Leveraging the material properties of GRCop-42 through additive manufacturing has increased the ability to build a functional and economically viable aerospike engine much faster and at much lower cost than previously possible, the company believes.
“AENIUM is the perfect partner to move faster into our roadmap and we are very excited to sign an agreement with an innovative additive manufacturing start-up like this one,” said Adrià Argemi, CEO of PANGEA Aerospace. “The agreement with AENIUM goes beyond the exclusive shared capabilities in Europe for GRCop-42, a copper material specially developed for rocket engines. AENIUM also brings unmatched expertise and R&D capacity in processes and materials.
“GRCop-42 based alloys are one of the key solutions that allow us to solve the thermal challenges of an aerospike jet rocket engine. We are now ready to offer this unique capability to the entire European aerospace sector. “
The companies will work together to develop and commercialize PANGEA’s DemoP1 aerospike propulsion system ahead of the hot test later this year. AENIUM will bring its expertise in materials science and additive manufacturing processes, while PANGEA will bring its expertise in drive system design.
The companies will combine 3D printing, complex post-processing, and GRCop-42 to further develop and commercialize propulsion systems so that more startups in the industry can access them. The agreement also opens the door to a joint service agreement between the two partners to deliver cutting edge materials to the European aerospace industry.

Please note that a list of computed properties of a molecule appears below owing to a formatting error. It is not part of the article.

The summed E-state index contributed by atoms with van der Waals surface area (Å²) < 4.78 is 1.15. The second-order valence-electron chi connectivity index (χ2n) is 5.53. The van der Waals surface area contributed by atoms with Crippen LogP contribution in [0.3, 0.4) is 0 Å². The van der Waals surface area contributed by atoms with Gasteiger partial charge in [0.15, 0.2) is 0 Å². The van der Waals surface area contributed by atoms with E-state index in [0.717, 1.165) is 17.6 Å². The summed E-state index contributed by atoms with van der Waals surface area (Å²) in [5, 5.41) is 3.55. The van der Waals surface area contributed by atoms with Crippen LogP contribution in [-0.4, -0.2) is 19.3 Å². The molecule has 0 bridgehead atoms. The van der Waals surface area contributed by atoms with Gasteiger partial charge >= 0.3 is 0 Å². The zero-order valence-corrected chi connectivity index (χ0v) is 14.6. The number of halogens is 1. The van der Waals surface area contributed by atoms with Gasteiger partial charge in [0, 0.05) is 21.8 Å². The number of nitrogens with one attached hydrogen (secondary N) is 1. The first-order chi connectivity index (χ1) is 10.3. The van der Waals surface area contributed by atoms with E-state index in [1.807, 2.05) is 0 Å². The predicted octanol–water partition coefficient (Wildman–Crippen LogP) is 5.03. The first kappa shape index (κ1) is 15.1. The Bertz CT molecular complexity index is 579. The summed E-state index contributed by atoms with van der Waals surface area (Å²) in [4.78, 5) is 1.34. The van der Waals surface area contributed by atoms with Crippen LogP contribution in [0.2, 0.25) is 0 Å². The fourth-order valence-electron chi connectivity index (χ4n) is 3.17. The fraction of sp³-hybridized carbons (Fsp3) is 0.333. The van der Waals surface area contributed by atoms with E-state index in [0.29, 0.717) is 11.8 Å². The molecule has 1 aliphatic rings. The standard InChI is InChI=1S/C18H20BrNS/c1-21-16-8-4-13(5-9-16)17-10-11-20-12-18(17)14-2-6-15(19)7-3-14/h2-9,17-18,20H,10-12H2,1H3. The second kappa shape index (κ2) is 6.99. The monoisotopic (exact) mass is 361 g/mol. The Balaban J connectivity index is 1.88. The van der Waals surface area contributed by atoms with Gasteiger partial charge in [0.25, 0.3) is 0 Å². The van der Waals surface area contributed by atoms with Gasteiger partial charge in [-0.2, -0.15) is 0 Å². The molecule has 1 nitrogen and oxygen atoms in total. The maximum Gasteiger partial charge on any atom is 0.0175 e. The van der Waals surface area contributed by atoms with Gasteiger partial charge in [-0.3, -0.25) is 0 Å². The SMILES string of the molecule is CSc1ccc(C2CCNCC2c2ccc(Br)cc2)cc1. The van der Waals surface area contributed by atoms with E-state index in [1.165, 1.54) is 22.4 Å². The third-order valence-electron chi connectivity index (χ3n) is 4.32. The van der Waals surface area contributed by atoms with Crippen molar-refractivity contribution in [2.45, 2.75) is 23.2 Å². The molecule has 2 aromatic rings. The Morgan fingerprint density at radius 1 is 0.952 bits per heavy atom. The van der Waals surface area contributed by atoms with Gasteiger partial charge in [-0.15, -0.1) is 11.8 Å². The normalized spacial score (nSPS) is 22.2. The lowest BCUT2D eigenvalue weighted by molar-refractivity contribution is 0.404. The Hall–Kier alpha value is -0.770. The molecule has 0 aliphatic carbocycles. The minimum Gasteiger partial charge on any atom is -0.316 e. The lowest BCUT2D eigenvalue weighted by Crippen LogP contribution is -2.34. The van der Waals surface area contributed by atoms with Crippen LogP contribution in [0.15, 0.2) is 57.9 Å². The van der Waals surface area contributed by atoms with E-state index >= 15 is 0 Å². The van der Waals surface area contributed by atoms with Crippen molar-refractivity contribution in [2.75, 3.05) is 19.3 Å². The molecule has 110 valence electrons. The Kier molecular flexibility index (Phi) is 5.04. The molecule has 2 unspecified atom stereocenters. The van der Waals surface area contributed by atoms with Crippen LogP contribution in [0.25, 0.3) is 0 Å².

Orbex ‘Stage 2 Prime missile. Image via Orbex.
Advances in 3D printed rocket engine
Competition in the private space sector is fierce to develop and launch the next generation of launch vehicles, satellites and rocket engines. This year alone, there have been several advances made by companies and startups that are active in this field and use 3D printing technologies to design and manufacture their products.
In February, the British aerospace company Orbex commissioned the EOS group company AMCM to build the largest industrial 3D printer in Europe that can quickly print rocket engines itself. Aerospace company Rocket Lab announced plans to go public for $ 4.1 billion and also unveiled its next-generation, reusable 3D-printed rocket, Neutron.
Meanwhile, propulsion system maker Aerojet Rockdyne’s RL10 rocket engine has successfully passed NASA’s hot-fire tests, rocket maker Relativity Space has raised an additional $ 650 million to boost production of its new 3D-printed Terran R rocket, and private air and space company Launcher has partnered with VELO3D and Ansys to optimize the design of a performance-critical component in its E-2 rocket engine.
Recently, aerospace propulsion system developer Agile Space Industries acquired Tronix3D 3-D printing service bureau to optimize the performance of its propulsion systems, which will be used for NASA and SpaceX’s upcoming lunar missions.
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The picture presented shows that the agreement seeks a breakthrough in the development of complex combustion devices such as aerospikes. Photo via AENIUM.